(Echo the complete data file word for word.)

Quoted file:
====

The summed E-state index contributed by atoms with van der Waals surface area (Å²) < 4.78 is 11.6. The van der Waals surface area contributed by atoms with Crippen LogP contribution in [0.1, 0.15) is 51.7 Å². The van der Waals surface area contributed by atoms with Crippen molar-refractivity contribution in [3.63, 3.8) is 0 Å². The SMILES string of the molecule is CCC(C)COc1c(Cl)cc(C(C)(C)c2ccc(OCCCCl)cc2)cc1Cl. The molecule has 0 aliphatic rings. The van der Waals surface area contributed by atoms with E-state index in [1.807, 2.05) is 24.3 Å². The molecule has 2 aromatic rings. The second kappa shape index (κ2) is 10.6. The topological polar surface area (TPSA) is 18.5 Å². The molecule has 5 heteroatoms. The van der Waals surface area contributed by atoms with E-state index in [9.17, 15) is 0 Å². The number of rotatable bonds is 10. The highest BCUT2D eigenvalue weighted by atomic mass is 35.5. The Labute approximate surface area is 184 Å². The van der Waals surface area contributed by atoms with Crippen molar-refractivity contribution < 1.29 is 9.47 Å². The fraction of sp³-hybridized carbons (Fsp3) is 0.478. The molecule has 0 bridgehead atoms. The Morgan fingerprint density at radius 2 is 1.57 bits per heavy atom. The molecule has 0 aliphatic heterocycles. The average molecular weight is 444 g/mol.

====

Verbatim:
The summed E-state index contributed by atoms with van der Waals surface area (Å²) < 4.78 is 11.6. The van der Waals surface area contributed by atoms with Crippen LogP contribution in [0.1, 0.15) is 51.7 Å². The van der Waals surface area contributed by atoms with Crippen molar-refractivity contribution in [3.63, 3.8) is 0 Å². The SMILES string of the molecule is CCC(C)COc1c(Cl)cc(C(C)(C)c2ccc(OCCCCl)cc2)cc1Cl. The molecule has 0 aliphatic rings. The van der Waals surface area contributed by atoms with E-state index in [1.807, 2.05) is 24.3 Å². The molecule has 2 aromatic rings. The second kappa shape index (κ2) is 10.6. The topological polar surface area (TPSA) is 18.5 Å². The molecule has 5 heteroatoms. The van der Waals surface area contributed by atoms with E-state index in [9.17, 15) is 0 Å². The number of rotatable bonds is 10. The highest BCUT2D eigenvalue weighted by atomic mass is 35.5. The Labute approximate surface area is 184 Å². The van der Waals surface area contributed by atoms with Crippen molar-refractivity contribution < 1.29 is 9.47 Å². The fraction of sp³-hybridized carbons (Fsp3) is 0.478. The molecule has 0 bridgehead atoms. The Morgan fingerprint density at radius 2 is 1.57 bits per heavy atom. The molecule has 0 aliphatic heterocycles. The average molecular weight is 444 g/mol.